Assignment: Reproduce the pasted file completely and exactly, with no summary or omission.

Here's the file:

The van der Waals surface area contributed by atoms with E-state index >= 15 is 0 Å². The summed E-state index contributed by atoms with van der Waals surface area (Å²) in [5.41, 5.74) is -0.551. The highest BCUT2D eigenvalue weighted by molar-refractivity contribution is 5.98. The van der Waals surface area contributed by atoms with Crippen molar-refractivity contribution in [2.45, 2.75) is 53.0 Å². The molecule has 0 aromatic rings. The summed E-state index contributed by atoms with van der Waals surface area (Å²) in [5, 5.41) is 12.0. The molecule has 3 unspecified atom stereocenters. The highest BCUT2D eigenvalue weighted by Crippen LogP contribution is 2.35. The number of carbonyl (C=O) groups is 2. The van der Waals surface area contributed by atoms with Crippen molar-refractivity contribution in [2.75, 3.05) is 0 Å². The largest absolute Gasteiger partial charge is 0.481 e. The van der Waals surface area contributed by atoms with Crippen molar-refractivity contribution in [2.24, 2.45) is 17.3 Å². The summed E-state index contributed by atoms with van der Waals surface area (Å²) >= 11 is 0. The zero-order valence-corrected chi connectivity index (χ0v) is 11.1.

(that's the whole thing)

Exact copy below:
The van der Waals surface area contributed by atoms with E-state index >= 15 is 0 Å². The summed E-state index contributed by atoms with van der Waals surface area (Å²) in [5.41, 5.74) is -0.551. The highest BCUT2D eigenvalue weighted by molar-refractivity contribution is 5.98. The van der Waals surface area contributed by atoms with Crippen molar-refractivity contribution in [2.45, 2.75) is 53.0 Å². The molecule has 0 aromatic rings. The summed E-state index contributed by atoms with van der Waals surface area (Å²) in [5, 5.41) is 12.0. The molecule has 3 unspecified atom stereocenters. The highest BCUT2D eigenvalue weighted by Crippen LogP contribution is 2.35. The number of carbonyl (C=O) groups is 2. The van der Waals surface area contributed by atoms with Crippen molar-refractivity contribution in [2.75, 3.05) is 0 Å². The largest absolute Gasteiger partial charge is 0.481 e. The van der Waals surface area contributed by atoms with Crippen molar-refractivity contribution in [2.24, 2.45) is 17.3 Å². The summed E-state index contributed by atoms with van der Waals surface area (Å²) >= 11 is 0. The zero-order valence-corrected chi connectivity index (χ0v) is 11.1.